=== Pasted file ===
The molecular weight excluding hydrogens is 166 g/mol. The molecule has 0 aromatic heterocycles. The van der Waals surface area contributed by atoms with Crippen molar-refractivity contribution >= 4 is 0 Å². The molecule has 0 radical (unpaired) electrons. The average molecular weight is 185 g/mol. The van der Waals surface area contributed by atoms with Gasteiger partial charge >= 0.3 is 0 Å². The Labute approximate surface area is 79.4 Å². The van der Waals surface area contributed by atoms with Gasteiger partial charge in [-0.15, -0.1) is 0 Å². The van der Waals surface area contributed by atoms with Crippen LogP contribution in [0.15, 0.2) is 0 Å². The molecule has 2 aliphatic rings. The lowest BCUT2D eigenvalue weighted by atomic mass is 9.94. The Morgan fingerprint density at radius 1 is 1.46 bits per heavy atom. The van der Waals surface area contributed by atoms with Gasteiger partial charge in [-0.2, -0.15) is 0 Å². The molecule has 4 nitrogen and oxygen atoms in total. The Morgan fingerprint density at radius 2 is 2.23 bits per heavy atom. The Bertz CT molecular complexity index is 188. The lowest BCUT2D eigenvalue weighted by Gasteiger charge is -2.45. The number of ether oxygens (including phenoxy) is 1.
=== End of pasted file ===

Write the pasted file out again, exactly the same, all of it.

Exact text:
The molecular weight excluding hydrogens is 166 g/mol. The molecule has 0 aromatic heterocycles. The van der Waals surface area contributed by atoms with Crippen molar-refractivity contribution >= 4 is 0 Å². The molecule has 0 radical (unpaired) electrons. The average molecular weight is 185 g/mol. The van der Waals surface area contributed by atoms with Gasteiger partial charge >= 0.3 is 0 Å². The Labute approximate surface area is 79.4 Å². The van der Waals surface area contributed by atoms with Gasteiger partial charge in [-0.15, -0.1) is 0 Å². The van der Waals surface area contributed by atoms with Crippen LogP contribution in [0.15, 0.2) is 0 Å². The molecule has 2 aliphatic rings. The lowest BCUT2D eigenvalue weighted by atomic mass is 9.94. The Morgan fingerprint density at radius 1 is 1.46 bits per heavy atom. The van der Waals surface area contributed by atoms with Gasteiger partial charge in [-0.2, -0.15) is 0 Å². The molecule has 4 nitrogen and oxygen atoms in total. The Morgan fingerprint density at radius 2 is 2.23 bits per heavy atom. The Bertz CT molecular complexity index is 188. The lowest BCUT2D eigenvalue weighted by Gasteiger charge is -2.45. The number of ether oxygens (including phenoxy) is 1.